Gila National Forest Fire
In this Tuesday, May 29, 2012 photo provided by the U.S. Forest Service, a firefighter walks along a burn out line as part of an effort to contain the nation's largest wildfire in the Gila National Forest in New Mexico. More than 1,200 firefighters are battling the blaze that has charred 340 square miles, or 218,000 acres, of terrain in the rugged mountains and canyons of southwestern New Mexico. (AP Photo/U.S. Forest Service, Mark Pater)
Little Bear Fire
Smoke billows from the Little Bear fire in southeastern New Mexico near Ruidoso, Saturday, June 9, 2012. Spanning only a few acres on Wednesday, the Little Bear fire began to grow Friday as spot fires formed outside established fire lines due to windy conditions. By Saturday morning, about 10,000 acres had been charred northwest of the mountain community of Ruidoso. (AP Photo/Roswell Daily Record, Mark Wilson)
Luce County, MI Fire
In this Saturday, May 26, 2012 photo provided by the Michigan Department of Natural Resources, a wildfire burns in Michigan's Upper Peninsula. The fire that began last week has burned 95 structures, with a third of them being homes or cabins. The Michigan Department of Natural Resources said Monday, May 28, 2012, that the Duck Lake Fire has burned more than 22,000 acres, or 34 square miles, in Luce County. (AP Photo/Michigan Department of Natural Resources)
San Bernardino Fire
Firefighter Scott Abraham, of the San Bernardino County Fire Department, sprays water as his crew tries to keep the fire from crossing a San Diego County road Friday, May 25, 2012, near Julian, Calif. The blaze broke out Thursday afternoon east of Julian near Banner Grade. About 100 homes were temporarily evacuated in the Shelter Valley area along Highway 78 during the early stages of the fire but that order was lifted late Thursday. (AP Photo/Gregory Bull)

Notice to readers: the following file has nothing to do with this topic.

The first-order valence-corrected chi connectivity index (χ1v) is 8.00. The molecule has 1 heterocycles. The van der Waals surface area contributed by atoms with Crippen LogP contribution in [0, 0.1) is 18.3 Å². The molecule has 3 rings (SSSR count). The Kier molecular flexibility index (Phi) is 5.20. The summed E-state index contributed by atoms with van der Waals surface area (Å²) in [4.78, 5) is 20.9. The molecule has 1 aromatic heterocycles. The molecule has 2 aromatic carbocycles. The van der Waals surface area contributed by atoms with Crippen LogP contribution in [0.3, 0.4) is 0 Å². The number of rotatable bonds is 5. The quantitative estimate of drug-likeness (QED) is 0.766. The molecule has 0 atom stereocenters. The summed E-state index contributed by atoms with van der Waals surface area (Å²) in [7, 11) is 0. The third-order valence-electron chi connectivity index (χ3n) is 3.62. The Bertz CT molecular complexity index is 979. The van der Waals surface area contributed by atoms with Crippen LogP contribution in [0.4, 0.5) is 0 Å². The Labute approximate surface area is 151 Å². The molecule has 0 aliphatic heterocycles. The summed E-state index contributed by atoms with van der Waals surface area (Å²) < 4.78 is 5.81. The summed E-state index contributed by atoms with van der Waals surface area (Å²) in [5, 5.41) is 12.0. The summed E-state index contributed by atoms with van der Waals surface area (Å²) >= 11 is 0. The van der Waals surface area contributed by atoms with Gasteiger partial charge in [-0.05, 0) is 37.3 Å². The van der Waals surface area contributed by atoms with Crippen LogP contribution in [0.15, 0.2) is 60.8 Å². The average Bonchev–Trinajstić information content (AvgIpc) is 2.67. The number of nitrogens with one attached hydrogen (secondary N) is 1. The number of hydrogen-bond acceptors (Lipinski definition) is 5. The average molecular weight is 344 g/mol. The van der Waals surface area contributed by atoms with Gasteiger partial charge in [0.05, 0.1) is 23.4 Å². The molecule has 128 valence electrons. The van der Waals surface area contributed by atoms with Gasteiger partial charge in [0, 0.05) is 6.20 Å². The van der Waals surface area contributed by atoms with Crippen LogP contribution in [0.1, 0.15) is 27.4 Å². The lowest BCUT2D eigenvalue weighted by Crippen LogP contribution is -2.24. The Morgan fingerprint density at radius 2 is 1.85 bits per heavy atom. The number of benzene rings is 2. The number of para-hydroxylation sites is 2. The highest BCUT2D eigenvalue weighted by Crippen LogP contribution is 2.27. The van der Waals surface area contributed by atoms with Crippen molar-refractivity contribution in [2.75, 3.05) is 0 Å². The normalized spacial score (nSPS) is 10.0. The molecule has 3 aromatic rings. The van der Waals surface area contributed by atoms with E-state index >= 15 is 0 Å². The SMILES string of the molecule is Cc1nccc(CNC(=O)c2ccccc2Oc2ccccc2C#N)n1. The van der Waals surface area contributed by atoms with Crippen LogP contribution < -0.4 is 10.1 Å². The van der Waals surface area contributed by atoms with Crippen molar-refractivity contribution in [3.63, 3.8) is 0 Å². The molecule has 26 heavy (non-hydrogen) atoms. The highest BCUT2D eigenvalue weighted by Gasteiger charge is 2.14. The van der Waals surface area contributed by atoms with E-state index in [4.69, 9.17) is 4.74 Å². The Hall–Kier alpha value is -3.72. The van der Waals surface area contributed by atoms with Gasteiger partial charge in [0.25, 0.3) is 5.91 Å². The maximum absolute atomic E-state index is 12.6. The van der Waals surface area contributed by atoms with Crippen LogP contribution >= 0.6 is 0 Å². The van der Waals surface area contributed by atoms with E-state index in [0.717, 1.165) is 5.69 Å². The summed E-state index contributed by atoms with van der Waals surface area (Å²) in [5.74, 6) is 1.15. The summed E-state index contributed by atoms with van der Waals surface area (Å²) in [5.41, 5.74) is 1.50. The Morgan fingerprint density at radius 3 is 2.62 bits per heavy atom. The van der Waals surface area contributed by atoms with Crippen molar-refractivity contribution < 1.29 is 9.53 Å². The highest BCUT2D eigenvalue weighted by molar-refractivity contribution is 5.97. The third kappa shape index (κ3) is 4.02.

CORRECTS DATE - Firefighters battle a wind-driven fire that has destroyed at least two homes and a number of outbuildings in Topaz Ranch Estates, south of Gardnerville, Nev., on Tuesday, May 22, 2012. (AP Photo/Cathleen Allison)
Fire burns through trees on the Hewlett wildfire in the Poudre Canyon northwest of Fort Collins, Colo., on Thursday, May 17, 2012. More than 50 homes were evacuated on Thursday. The fire has grown from 1.5 square miles to 8 square miles in the last day as erratic wind gusts of up to 50 mph moved into the area fueled by thunderstorms that didn┬'t produce rain. (AP Photo/Ed Andrieski)
Smoke from the wild fire can be seen from Spring Valley as the sun goes down and firefighters try to protect the town of Crown King Wednesday, May 16, 2012 in Crown King, Ariz. (AP Photo/The Arizona Republic, Tom Tingle) MARICOPA COUNTY OUT; MAGS OUT; NO SALES
The Gladiator Fire burns in the Bradshaw Mountains in Prescott National Forest, Ariz. on Wednesday, May 16, 2012. Authorities are worried that flames from the Gladiator Fire will get past a fire line that's about a mile west of the historic mining town of Crown King, fire incident spokeswoman Loretta Benavidez said Tuesday night. (AP Photo/The Arizona Republic, David Wallace) MARICOPA COUNTY OUT; MAGS OUT; NO SALES
Lower North Fork Wildfire
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Okefenokee Swamp Fire
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Pagami Creek Fire
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A wildfire is seen at a national reserve in Brasilia, Brazil, Monday, Sept. 9, 2011. Drought, high temperatures and low humidity have caused wildfires at several places around Brasilia, according to officials. (AP Photo/Eraldo Peres)
A large wildfire to the southwest of Tehachapi, Calif. burns on Sunday, Sept. 4, 2011. A single-engine Cessna 210 went down in Blackburn Canyon near the small community of Tehachapi, sparking a raging brush fire that sent up a huge plume of smoke visible for miles around, according to Kern County fire department spokesman Cary Wright. (AP Photo/Dave Mills)
Possum Kingdom Lake Fire
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Air Depot Wildfire
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Santa Barbara Wildfire
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The Monument Fire
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Sierra Vista Wildfire
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Arizona Wildfire Is Largest in State's History
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Wildfires Sweep Through Colorado